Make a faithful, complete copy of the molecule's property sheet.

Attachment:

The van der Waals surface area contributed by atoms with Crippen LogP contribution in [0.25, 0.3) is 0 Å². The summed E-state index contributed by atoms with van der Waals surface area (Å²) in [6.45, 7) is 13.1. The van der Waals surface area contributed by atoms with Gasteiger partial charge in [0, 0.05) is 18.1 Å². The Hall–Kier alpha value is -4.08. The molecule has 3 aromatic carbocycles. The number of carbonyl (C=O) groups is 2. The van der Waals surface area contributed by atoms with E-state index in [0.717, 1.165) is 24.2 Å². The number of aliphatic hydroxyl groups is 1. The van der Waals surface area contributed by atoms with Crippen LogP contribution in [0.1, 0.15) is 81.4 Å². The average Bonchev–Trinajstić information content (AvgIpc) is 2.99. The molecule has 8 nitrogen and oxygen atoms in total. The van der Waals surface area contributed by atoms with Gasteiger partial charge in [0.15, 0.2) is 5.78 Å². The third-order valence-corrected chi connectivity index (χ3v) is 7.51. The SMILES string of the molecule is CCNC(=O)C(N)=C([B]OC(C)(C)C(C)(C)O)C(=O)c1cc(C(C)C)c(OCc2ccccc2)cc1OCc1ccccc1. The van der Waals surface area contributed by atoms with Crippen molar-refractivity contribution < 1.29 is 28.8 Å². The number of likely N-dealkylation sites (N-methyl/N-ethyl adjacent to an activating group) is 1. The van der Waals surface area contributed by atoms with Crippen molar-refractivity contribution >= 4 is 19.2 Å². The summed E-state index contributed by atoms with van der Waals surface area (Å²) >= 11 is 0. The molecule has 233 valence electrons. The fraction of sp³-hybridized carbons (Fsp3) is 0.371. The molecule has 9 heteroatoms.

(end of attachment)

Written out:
The van der Waals surface area contributed by atoms with Crippen LogP contribution in [0.25, 0.3) is 0 Å². The summed E-state index contributed by atoms with van der Waals surface area (Å²) in [6.45, 7) is 13.1. The van der Waals surface area contributed by atoms with Gasteiger partial charge in [0, 0.05) is 18.1 Å². The Hall–Kier alpha value is -4.08. The molecule has 3 aromatic carbocycles. The number of carbonyl (C=O) groups is 2. The van der Waals surface area contributed by atoms with E-state index in [0.717, 1.165) is 24.2 Å². The number of aliphatic hydroxyl groups is 1. The van der Waals surface area contributed by atoms with Crippen LogP contribution in [0.1, 0.15) is 81.4 Å². The average Bonchev–Trinajstić information content (AvgIpc) is 2.99. The molecule has 8 nitrogen and oxygen atoms in total. The van der Waals surface area contributed by atoms with Gasteiger partial charge in [0.15, 0.2) is 5.78 Å². The third-order valence-corrected chi connectivity index (χ3v) is 7.51. The SMILES string of the molecule is CCNC(=O)C(N)=C([B]OC(C)(C)C(C)(C)O)C(=O)c1cc(C(C)C)c(OCc2ccccc2)cc1OCc1ccccc1. The van der Waals surface area contributed by atoms with Crippen molar-refractivity contribution < 1.29 is 28.8 Å². The number of likely N-dealkylation sites (N-methyl/N-ethyl adjacent to an activating group) is 1. The van der Waals surface area contributed by atoms with Crippen molar-refractivity contribution >= 4 is 19.2 Å². The summed E-state index contributed by atoms with van der Waals surface area (Å²) >= 11 is 0. The molecule has 233 valence electrons. The fraction of sp³-hybridized carbons (Fsp3) is 0.371. The molecule has 9 heteroatoms.